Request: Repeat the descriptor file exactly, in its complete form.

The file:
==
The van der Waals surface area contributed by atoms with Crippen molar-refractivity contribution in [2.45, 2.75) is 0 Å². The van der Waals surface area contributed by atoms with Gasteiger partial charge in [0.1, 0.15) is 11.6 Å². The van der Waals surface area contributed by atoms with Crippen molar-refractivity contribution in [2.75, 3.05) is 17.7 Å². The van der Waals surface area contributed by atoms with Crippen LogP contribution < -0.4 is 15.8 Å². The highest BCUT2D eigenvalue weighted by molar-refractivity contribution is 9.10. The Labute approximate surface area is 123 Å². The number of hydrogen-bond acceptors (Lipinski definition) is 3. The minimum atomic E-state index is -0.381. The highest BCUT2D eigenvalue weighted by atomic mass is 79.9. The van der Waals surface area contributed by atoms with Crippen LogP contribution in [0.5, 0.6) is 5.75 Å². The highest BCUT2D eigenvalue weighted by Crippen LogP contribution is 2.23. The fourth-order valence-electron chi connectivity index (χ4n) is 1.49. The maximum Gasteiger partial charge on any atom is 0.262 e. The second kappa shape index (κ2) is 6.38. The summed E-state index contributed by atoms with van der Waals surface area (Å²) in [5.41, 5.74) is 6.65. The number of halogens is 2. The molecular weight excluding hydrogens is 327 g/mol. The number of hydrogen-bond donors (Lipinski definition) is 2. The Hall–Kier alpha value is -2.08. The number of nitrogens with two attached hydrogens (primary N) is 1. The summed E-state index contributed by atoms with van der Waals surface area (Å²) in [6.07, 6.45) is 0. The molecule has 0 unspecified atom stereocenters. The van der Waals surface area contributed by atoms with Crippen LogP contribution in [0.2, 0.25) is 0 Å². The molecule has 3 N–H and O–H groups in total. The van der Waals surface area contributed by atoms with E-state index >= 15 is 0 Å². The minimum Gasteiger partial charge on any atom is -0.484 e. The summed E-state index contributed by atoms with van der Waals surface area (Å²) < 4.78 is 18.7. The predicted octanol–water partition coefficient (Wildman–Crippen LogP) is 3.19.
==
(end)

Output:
The van der Waals surface area contributed by atoms with Crippen molar-refractivity contribution in [2.45, 2.75) is 0 Å². The van der Waals surface area contributed by atoms with Gasteiger partial charge in [0.1, 0.15) is 11.6 Å². The van der Waals surface area contributed by atoms with Crippen molar-refractivity contribution in [2.75, 3.05) is 17.7 Å². The van der Waals surface area contributed by atoms with Crippen LogP contribution < -0.4 is 15.8 Å². The highest BCUT2D eigenvalue weighted by molar-refractivity contribution is 9.10. The Labute approximate surface area is 123 Å². The number of hydrogen-bond acceptors (Lipinski definition) is 3. The minimum atomic E-state index is -0.381. The highest BCUT2D eigenvalue weighted by atomic mass is 79.9. The van der Waals surface area contributed by atoms with Crippen LogP contribution in [0.5, 0.6) is 5.75 Å². The highest BCUT2D eigenvalue weighted by Crippen LogP contribution is 2.23. The fourth-order valence-electron chi connectivity index (χ4n) is 1.49. The maximum Gasteiger partial charge on any atom is 0.262 e. The second kappa shape index (κ2) is 6.38. The summed E-state index contributed by atoms with van der Waals surface area (Å²) in [5.41, 5.74) is 6.65. The number of halogens is 2. The molecular weight excluding hydrogens is 327 g/mol. The number of hydrogen-bond donors (Lipinski definition) is 2. The Hall–Kier alpha value is -2.08. The number of nitrogens with two attached hydrogens (primary N) is 1. The summed E-state index contributed by atoms with van der Waals surface area (Å²) in [6.07, 6.45) is 0. The molecule has 0 unspecified atom stereocenters. The van der Waals surface area contributed by atoms with Crippen LogP contribution in [0.2, 0.25) is 0 Å². The molecule has 3 N–H and O–H groups in total. The van der Waals surface area contributed by atoms with E-state index >= 15 is 0 Å². The minimum Gasteiger partial charge on any atom is -0.484 e. The summed E-state index contributed by atoms with van der Waals surface area (Å²) < 4.78 is 18.7. The predicted octanol–water partition coefficient (Wildman–Crippen LogP) is 3.19.